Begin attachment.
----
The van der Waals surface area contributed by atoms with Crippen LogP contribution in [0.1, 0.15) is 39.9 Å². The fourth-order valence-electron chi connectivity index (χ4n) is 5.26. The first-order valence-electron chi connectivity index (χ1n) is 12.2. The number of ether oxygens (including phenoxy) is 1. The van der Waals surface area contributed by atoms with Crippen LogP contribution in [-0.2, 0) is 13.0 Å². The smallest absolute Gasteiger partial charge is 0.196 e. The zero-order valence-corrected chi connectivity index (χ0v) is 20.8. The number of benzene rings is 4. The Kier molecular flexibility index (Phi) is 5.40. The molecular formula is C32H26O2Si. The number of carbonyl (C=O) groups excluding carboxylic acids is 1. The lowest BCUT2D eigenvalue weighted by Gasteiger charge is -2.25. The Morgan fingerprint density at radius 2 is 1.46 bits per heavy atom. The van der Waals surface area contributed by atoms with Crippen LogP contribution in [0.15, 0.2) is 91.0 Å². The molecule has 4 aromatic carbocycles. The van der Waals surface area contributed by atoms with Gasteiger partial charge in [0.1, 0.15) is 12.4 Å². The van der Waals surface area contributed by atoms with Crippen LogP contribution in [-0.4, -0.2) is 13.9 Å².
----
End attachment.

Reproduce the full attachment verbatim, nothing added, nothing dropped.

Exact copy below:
The van der Waals surface area contributed by atoms with Crippen LogP contribution in [0.1, 0.15) is 39.9 Å². The fourth-order valence-electron chi connectivity index (χ4n) is 5.26. The first-order valence-electron chi connectivity index (χ1n) is 12.2. The number of ether oxygens (including phenoxy) is 1. The van der Waals surface area contributed by atoms with Crippen LogP contribution in [-0.2, 0) is 13.0 Å². The smallest absolute Gasteiger partial charge is 0.196 e. The zero-order valence-corrected chi connectivity index (χ0v) is 20.8. The number of benzene rings is 4. The Kier molecular flexibility index (Phi) is 5.40. The molecular formula is C32H26O2Si. The number of carbonyl (C=O) groups excluding carboxylic acids is 1. The lowest BCUT2D eigenvalue weighted by Gasteiger charge is -2.25. The Morgan fingerprint density at radius 2 is 1.46 bits per heavy atom. The van der Waals surface area contributed by atoms with Crippen LogP contribution in [0.15, 0.2) is 91.0 Å². The molecule has 4 aromatic carbocycles. The van der Waals surface area contributed by atoms with Gasteiger partial charge in [0.1, 0.15) is 12.4 Å². The van der Waals surface area contributed by atoms with Crippen LogP contribution in [-0.4, -0.2) is 13.9 Å².